What model do you use?
How often do you use it?
For the maps that I've made/updated since I got it, I didn't use it at SPU, Gas Works, or UW. For the urban maps, the aerial photos are too good.
I used it at Carkeek Park, and I used it to finish up the last pocket of Shoreview Park that I never mapped last year. Basically, areas of wooded trail networks on slopes. Aerials aren't really useful. The LIDAR is from 2000 so it doesn't pick up trails. My GPS isn't super accurate due to the tree cover and slope. Also, my pace counting isn't consistent with the mix of slopes and stairs. I had hard time mapping the trails at Shoreview last year, so I figured that something like a rangefinder would help me out in nailing down the exact locations of trail junctions and such.
I mentioned in my other response to you about how it helped me nail down the location of a boulder I stumped upon at Carkeek at the end of an indistinct trail. I had a clear shot of some nearby houses, so I triangulated from them.
Are there any interesting/fun non-mapping uses?
I haven't found any yet, but who knows!
They look great. You do a much better job of drafting than I do.
Thanks! I'm a super-perfectionist when it comes to the urban maps, so my drafting is insanely clean.
I also like some of your non-ISSOM mapping (like the court lines for tennis and bball courts and the thin white lines around individual trees).
I've studied a lot of Vancouver maps and sprint maps in general, and I've cherry-picked a lot of things that I like. I really focus on making my maps legible (which is why I spend so much time on drafting). Legibility leads to things like white outlines around single tree symbols. Last year, when I mapped Woodland Park, I actually varied the size of the white circles underneath with the size of the tree canopy. I didn't do that on any of this year's new SART maps. In fact, I only used the small tree symbol for the three new SART maps. At SPU, this was basically for legibility: the larger tree symbol just took up too much space near other objects. At Gas Works, the map was so tiny and trees so close together that using the smaller symbol was the only one that would fit (I could have mapped more as Open Land with Scattered Trees, but I wanted more mapped point features in areas of the park that lacked them).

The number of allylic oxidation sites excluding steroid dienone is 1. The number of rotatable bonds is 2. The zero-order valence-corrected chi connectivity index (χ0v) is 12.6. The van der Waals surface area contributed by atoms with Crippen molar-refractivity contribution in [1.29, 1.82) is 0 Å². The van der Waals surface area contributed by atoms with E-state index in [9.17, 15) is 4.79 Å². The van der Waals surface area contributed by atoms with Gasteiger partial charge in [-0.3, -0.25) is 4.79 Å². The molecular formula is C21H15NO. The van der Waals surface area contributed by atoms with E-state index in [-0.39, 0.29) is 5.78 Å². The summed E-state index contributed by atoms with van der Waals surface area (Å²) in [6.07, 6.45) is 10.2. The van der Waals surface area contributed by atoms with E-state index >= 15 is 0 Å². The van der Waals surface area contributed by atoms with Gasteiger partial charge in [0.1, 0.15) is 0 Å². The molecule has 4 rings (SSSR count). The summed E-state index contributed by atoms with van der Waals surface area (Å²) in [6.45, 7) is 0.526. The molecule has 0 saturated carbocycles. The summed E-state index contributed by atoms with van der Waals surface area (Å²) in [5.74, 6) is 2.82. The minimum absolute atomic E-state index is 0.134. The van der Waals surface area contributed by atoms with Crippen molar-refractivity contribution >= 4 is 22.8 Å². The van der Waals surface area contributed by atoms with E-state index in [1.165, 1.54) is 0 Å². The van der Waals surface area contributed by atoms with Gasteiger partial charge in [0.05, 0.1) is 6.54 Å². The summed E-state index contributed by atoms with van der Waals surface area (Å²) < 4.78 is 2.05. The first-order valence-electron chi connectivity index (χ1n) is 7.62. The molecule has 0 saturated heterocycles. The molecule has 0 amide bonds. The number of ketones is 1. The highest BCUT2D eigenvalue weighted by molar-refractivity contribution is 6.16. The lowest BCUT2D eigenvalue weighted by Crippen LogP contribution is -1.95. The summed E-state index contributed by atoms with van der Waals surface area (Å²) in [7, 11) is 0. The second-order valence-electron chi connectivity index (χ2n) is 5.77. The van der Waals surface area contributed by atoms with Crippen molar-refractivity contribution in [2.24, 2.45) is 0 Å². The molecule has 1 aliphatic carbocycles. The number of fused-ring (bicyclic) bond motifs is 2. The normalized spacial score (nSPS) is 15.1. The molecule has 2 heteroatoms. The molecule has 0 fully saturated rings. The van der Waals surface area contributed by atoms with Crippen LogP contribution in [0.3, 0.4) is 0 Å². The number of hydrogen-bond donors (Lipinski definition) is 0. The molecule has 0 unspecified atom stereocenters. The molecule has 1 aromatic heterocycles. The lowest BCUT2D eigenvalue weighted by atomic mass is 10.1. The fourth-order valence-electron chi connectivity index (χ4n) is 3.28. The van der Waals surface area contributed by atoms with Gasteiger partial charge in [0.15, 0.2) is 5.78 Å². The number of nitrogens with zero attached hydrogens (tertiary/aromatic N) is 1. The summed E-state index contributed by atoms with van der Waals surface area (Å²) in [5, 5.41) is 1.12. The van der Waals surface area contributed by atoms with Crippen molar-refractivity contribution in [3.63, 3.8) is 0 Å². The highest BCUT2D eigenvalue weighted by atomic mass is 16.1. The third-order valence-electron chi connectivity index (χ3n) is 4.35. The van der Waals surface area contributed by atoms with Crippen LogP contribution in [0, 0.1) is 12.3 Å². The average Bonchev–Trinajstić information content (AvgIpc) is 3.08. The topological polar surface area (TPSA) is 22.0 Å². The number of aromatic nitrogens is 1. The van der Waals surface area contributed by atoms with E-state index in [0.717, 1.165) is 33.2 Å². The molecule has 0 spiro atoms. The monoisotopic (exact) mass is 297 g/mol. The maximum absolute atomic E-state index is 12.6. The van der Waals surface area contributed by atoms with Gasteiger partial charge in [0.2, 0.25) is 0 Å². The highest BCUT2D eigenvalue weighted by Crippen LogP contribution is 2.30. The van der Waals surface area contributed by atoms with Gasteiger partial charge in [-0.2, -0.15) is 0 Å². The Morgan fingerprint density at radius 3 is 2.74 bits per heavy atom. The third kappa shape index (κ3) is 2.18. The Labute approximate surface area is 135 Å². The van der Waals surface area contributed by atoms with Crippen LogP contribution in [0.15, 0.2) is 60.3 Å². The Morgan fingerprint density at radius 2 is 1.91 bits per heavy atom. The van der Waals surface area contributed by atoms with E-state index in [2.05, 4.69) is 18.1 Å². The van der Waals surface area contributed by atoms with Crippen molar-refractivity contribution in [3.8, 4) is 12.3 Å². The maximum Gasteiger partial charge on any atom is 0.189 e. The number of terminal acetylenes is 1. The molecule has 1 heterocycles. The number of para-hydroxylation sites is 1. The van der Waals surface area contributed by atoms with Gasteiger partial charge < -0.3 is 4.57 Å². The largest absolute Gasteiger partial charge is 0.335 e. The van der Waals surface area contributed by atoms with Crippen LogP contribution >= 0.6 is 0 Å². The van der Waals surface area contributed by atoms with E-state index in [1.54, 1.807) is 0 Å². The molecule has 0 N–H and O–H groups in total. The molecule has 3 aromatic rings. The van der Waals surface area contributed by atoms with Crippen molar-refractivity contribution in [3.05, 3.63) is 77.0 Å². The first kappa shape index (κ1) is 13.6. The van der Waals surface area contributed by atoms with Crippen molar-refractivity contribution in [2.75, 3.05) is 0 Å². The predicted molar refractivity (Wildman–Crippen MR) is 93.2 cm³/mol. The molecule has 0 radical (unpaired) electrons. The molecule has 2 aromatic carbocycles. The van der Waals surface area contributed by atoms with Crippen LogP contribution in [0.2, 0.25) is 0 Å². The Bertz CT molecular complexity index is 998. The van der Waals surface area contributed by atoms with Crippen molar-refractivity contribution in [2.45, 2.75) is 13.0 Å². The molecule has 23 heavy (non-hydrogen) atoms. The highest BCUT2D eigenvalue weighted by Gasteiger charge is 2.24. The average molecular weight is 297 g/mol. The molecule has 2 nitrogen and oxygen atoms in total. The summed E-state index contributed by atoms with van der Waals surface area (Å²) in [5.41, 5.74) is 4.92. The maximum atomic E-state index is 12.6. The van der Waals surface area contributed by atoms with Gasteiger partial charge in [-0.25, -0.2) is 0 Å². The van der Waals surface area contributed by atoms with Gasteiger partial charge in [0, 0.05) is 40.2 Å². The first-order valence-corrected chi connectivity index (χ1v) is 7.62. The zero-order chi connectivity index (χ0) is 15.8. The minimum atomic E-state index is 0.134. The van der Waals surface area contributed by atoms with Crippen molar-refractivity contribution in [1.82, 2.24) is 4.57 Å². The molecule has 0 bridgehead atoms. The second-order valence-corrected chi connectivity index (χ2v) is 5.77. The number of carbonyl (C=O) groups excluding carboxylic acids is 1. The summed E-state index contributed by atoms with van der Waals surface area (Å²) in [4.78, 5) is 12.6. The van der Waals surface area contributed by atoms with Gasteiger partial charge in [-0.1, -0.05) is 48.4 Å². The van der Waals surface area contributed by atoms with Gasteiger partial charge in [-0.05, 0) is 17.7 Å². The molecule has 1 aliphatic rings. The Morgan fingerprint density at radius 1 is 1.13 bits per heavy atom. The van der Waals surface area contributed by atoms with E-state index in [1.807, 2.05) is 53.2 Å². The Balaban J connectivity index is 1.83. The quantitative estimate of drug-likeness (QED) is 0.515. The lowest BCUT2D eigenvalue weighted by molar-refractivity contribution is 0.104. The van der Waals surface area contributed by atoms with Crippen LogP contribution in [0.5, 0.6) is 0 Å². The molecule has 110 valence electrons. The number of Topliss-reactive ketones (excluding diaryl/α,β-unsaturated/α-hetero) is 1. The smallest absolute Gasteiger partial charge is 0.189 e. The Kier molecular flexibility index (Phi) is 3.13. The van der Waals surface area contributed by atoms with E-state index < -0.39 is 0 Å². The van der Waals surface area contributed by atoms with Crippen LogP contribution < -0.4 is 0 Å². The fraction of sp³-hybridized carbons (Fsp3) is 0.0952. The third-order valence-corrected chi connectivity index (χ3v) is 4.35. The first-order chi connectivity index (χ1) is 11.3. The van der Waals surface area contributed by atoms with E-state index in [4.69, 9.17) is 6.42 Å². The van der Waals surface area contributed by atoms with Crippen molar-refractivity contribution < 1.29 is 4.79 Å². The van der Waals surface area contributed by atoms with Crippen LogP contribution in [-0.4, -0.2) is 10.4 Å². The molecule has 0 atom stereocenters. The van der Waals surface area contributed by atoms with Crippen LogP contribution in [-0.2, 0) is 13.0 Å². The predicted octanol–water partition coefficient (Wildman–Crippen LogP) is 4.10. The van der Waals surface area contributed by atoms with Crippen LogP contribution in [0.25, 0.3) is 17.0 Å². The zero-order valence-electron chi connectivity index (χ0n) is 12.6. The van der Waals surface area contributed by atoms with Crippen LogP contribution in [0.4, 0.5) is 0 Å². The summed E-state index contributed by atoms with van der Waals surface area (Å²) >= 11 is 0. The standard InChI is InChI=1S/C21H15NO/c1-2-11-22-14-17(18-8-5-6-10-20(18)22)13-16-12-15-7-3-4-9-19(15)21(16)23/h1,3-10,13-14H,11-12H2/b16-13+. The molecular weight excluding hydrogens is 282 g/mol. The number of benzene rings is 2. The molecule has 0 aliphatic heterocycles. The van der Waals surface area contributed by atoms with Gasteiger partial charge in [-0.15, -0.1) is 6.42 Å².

I find that tennis, basketball, and soccer field lines are really useful. It makes the map more accurate and accessible.
One thing that I've done on all of my maps is use different colors of pavement for vehicular areas and pedestrian areas. The Whistler Village map does this, and I found it pretty clever, and it's not exactly non-ISSOM (it's pretty vague here). I actually used three colors of pavement for North Seattle College in 2014 (my first professional map) because it really helps differentiate the multiple levels. North Seattle also has the weird not-quite-ISSOM interpretation of the passageway/tunnel symbol, but that's a special case.
Other non-ISSOM things from this year's SART maps: the olive green with black slash. I mapped Carkeek with basically olive green everywhere, so I needed a way to differentiate the off-limits forest with private land. Once I did this, it actually made sense to use this at SPU, to differentiate between landscaped areas and private residences.
The machinery in Gas Works Park. My original plan was to make the map at 1:4000 and include a 1:1000 inset map of the play barn. But I challenged myself to map the play barn at 1:4000, which was actually mostly possible. I mapped the machinery in the barn as buildings, but the building gray fill with black border wasn't working right, but when I switched to just building fill gray, it worked a lot better. The play barn also has a few vertical pipes, which I mapped as dots.. basically one stony ground dot in the building gray color. They are super tiny and not that visible on the map, but I think it's better to have them tiny than not at all. The Gas Works Park map doesn't use one single man-made X or O symbol in the urban area. They just take up too much spade and hinder legibility.